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Image courtesy Wikipedia via Robin and Lucienne Day Foundation

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Images above courtesy Amos Marchant / Robin and Lucienne Day Foundation

There are a variety of ways that you can buy an inexpensive chair without having to buy a copy. Great design, affordable, ethical, made to last and comfortable. Precisely what an affordable chair should be.

Product: Official Eames DSW Chair
Designer: Charles & Ray Eames
Manufacturer: Vitra or Herman Miller
Year: 1950
Price: £340

Product: Replica Eames DSW Chair
Designer: Charles & Ray Eames
Manufacturer: Voga
Year: 1950
Price: £67

Product: Polypropylene Side Chair
Designer: Robin Day
Manufacturer: Hille
Year: 1963
Price: £49

Product: Janinge Chair
Designer: Form Us With Love
Manufacturer: Ikea
Year: 2015
Price: £40

Replica furniture outlawed in UK. Is this the end of affordable design?

I received a press release from a PR a couple of weeks ago with the title as you see it. “Replica furniture outlawed in UK. Is this the end of affordable design?” Naturally I was intrigued to read what they had to say on the subject, as the title is rather leading. It is passively suggesting that this new law will have a knock effect to affordable design which makes me curious to read the argument.

The company that commissioned the press release is Pash Living state “Pash Living, who have specialised in replica furniture market, now face the prospect of having to reinvent their entire business model.”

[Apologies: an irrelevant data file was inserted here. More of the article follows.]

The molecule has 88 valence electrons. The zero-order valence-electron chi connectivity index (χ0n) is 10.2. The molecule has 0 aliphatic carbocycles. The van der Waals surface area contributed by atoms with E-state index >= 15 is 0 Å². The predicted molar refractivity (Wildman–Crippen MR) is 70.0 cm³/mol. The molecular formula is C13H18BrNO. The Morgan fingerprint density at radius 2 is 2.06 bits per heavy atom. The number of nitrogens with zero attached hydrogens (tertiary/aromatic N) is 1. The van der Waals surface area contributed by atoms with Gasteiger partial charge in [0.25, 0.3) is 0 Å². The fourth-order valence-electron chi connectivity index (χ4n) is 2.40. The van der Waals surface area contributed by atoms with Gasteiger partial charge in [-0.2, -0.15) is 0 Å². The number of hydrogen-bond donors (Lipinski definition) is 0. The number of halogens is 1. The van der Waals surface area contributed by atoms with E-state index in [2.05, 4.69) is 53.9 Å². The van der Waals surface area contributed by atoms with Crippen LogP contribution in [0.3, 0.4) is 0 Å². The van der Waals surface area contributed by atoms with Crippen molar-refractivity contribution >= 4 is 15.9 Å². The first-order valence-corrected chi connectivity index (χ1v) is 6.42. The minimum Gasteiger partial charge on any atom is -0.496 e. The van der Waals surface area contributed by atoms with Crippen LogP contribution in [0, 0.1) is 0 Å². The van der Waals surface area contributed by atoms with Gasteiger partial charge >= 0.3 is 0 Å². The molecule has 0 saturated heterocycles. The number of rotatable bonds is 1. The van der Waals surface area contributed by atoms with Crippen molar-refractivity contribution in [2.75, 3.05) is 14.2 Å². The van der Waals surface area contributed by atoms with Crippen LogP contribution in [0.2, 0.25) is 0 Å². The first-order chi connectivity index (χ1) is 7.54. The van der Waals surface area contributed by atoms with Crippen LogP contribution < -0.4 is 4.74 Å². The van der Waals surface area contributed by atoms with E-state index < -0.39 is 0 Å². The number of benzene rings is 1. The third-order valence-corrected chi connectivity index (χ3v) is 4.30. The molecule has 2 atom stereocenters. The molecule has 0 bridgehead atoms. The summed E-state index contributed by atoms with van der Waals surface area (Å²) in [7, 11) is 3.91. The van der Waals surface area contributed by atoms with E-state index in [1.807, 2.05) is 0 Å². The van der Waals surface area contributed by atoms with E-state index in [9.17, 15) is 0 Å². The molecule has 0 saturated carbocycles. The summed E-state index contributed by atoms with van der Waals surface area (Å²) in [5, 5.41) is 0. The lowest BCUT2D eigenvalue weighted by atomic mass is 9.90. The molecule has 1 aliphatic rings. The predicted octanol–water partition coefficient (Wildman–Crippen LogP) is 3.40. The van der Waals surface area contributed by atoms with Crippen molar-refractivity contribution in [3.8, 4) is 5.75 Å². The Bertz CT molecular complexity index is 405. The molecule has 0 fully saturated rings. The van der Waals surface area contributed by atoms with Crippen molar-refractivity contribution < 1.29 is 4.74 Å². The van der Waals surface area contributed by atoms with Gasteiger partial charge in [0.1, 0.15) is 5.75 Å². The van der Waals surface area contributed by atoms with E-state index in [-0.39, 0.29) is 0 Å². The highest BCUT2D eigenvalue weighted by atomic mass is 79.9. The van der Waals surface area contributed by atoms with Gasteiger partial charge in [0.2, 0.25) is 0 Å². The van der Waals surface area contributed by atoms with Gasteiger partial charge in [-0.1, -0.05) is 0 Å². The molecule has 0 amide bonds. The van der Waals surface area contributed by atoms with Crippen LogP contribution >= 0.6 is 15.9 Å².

A bold statement that this law is putting their livelihood in jeopardy. “A new copyright ruling designed to bring the UK in line with the rest of Europe, was expected to give retailers a number of years to sell off their existing stock. But yesterday they were told they must stop selling by January 28th, 2017, or face prosecution.” Crikey.

Pash Founder, Aaran Hall, said: “The dream of designers like Ray and Charles Eames was to make good design available to everyone. That’s not possible when the license for these products belongs to big business and costs big money. When an original Mies van der Rohe Barcelona chair will set you back about £5,000, it’s easy to see why the £450 copy has been so popular.